I arrived from Israel yesterday, what is central in our thoughts and concern right now is Sharon?s plan to evacuate the Gaza Strip. It is not the final nor decisive step that will bring about peace ? far from it ? but without it we would be standing where we have been for 37 years, in occupation, depriving the Palestinians of their rights, propagating a lack of confidence, suffering from terror, and without dialogue with Palestinians.
I consider myself to be left wing. I was a member of Knesset for 10 years with the Labor Party, and I am now deputy mayor of Tel Aviv-Yafo on behalf of the Meretz/Yachad Party, which is totally supportive of Sharon?s intentions to disengage from Gaza. We feel a lot of sympathy for the thousands of people who have made their homes there for three decades and now have to move back to Israel ? there is more sympathy for the Palestinians who after a hundred years of conflict will begin to realize their dream for their own political entity, their own homeland, their Palestine.
Palestine is not the Gaza Strip. The Gaza Strip is a very major part of it but not it entirely. Gaza is a very densely populated area, very poor in resources and as such if an independent Gaza is successful, we can move on to the next step. We are supportive of Bush, Sharon and Abu Mazen for doing it ? it is the first and essential step towards peace. But it will have to be followed up very closely and immediately with a withdrawal from West Bank settlements and the beginning of the implementation of what is now the only game in town: the Bush Road Map.
The Road Map is the next phase ? again it does not bring about a Palestinian state next to Israel the way we want to see it, but it does set conditions that better the chances of peace by giving the Palestinians more independence than they have ever had and a greater degree of international legitimacy. We think of the Road Map as something that has to be monitored very closely by the US and European forces, not in the sense of military force, but by offering economic aid and help to the Palestinians to create an infrastructure for themselves.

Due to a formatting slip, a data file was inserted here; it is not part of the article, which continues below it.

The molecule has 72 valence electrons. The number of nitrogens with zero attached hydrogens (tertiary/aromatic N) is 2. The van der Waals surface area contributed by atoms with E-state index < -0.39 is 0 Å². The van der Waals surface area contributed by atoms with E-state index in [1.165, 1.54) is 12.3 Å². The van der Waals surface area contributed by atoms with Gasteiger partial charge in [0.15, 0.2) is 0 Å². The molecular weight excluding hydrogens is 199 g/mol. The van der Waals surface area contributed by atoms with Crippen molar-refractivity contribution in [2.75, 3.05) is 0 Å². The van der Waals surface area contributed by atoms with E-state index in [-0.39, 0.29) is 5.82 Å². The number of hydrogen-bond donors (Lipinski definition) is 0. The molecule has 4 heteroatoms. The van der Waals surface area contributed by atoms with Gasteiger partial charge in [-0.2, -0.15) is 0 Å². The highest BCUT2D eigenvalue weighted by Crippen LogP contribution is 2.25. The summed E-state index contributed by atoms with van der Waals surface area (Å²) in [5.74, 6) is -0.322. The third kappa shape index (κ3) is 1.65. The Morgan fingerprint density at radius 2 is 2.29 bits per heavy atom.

I am duly optimistic when I say Gaza first and the Road Map next. The next phase that we foresee is based on the Geneva Accords, which is the most comprehensive plan, signed by both sides, not government, but senior leadership among the Palestinians and the Israelis.
We have no time. We have wasted, lost, and abused the element of time for the last 37 years. Occupation as such is intolerable, not only to the Palestinians who are occupied and prevented from expressing themselves in any civilized human way, but also to the Israelis. Occupation offers no security. Occupation is contradictory to security. Occupation is contradictory to democracy. We Israelis cannot be economically successful or democratic and at the same time be occupiers of another people.
Evacuation of Gaza is not a real estate deal, where we leave one place and settle in another. It is a concept according to which we are saying we have no business being there. There is no legitimacy in sitting on somebody else?s land. Palestinians have a right to their own homeland. And lets all, by this I mean the whole world, pull together ? in order to evacuate Gaza and settlements of the West Bank, and at the same time, help the Palestinians build a peaceful state alongside Israel.
Q: What can we do here in America to make sure that disengagement is not the last step but the first step?